Animals: No one knows for sure where it started, but it might have been "a wild aquatic bird," whose droppings infected chickens and ducks, then people, or pigs, and then people. In the search for a vaccine, a ferret sneezed on a human and gave him the flu.

Wax: The flu virus can survive in a sliver of lung sealed in a block of paraffin. Alas!

Waves: The 1918 flu pandemic was not over in 1918. It had resurgences until 1922.

Numbers: About a third of the world's population got infected. At least 50 million people died, probably more. The figures are estimates, and, then as now, uncertainty rules.

Masks: People fought over masks in the past, as they do now. Schools and theatres were closed. Masks kept the disease in check in some areas, and in some places masks were the law, and people were arrested for not wearing them. Imperfect use of and knowledge about masks, though, meant infection and death rate remained high.

False cures: camphor & garlic necklaces, goose grease, salt up the nose, nightcaps (the kind you wear on your head), onions, alcohol and rest and mustard plasters, coal smoke mixed with sulfur or brown sugar, home brewed smelly "medicine." (We may recall similar false cures recently in the news.) So there you have it, including Ebenezer Scrooge in a nightcap (in an illustration by John Leech).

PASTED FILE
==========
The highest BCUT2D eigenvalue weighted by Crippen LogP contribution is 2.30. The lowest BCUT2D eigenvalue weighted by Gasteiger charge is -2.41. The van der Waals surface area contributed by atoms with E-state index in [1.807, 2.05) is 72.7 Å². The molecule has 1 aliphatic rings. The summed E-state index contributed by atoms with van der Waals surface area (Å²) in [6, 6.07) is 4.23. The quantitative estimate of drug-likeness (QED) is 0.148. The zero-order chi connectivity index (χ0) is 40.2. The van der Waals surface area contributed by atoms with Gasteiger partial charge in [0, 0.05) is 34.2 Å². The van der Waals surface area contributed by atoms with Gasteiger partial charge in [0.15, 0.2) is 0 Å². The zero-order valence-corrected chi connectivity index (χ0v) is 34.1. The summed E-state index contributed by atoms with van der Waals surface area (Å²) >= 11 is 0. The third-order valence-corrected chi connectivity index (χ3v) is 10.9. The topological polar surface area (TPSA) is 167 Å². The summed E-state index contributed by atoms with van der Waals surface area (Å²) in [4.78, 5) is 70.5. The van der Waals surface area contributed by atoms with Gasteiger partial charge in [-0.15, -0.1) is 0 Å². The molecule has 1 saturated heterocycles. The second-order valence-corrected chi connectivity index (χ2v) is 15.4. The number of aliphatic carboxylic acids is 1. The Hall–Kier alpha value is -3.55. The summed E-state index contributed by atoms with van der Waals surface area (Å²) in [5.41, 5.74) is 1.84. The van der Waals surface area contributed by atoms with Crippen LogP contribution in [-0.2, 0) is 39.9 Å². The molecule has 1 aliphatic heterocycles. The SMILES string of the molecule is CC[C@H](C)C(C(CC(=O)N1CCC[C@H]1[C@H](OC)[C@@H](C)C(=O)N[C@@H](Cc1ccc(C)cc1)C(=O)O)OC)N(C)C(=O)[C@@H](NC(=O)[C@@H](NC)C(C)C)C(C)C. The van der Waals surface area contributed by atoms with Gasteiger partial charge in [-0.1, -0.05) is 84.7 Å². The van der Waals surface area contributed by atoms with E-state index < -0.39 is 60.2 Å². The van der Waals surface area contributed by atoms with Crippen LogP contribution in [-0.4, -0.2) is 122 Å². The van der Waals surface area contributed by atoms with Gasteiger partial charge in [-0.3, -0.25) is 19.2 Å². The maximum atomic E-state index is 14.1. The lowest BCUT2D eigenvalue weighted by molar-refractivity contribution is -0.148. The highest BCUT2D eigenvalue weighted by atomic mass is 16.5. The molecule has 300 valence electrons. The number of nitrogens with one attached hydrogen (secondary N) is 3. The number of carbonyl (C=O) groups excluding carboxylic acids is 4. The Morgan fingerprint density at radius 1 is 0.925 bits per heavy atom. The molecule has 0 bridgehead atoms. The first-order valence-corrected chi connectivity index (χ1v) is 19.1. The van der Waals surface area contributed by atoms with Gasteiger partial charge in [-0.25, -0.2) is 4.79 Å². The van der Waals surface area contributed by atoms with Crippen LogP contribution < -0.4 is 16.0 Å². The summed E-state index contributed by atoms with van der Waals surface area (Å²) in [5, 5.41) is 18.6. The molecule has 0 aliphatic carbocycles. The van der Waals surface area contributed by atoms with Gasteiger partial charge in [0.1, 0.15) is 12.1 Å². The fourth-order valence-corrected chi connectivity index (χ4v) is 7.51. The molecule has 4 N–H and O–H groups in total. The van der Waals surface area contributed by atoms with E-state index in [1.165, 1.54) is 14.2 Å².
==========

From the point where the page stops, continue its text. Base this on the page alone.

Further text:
Wednesday, July 15, 2020

Back to Butler: Kindred

After my excursion to Martha’s Vineyard via Richard Russo, I went back to Octavia E. Butler, this time via Kindred, the graphic novel adaptation by Damian Duffy (words) and John Jennings (illustrations). Kindred is perhaps Butler’s most well known work, and it involves time travel from 1976 back to the antebellum era in the American South. The time travel aspect may keep it in the science fiction genre, but it doesn’t rely on science nor provide any scientific mechanism or explanation for the time travel, and Butler considered it a “grim fantasy” instead. It is indeed grim and horrific in terms of its violence—physical and psychic—since a modern black woman travels back to a time of slavery, suffers in her new home/present, and has to keep figuring out why, and returning or staying in order to accomplish a particular important thing. You’ll want to read either the graphic novel or the novel itself to find out!

For me, Kindred is part of my education this summer in racism and anti-racism. Butler as author and Dana as main character, who is a writer like Butler, doing work she doesn’t like to support work she does like, has to confront her connection to white people through marriage and lineage. In this way the present is wrapped up in the past, depends on the past, can’t be extricated from the past—and there you have it: systemic racism (now) and the complexity of the human, social, and economic circumstances (then) that led to the Civil War and, alas, continue unresolved today and are emerging in hateful, newly violent ways.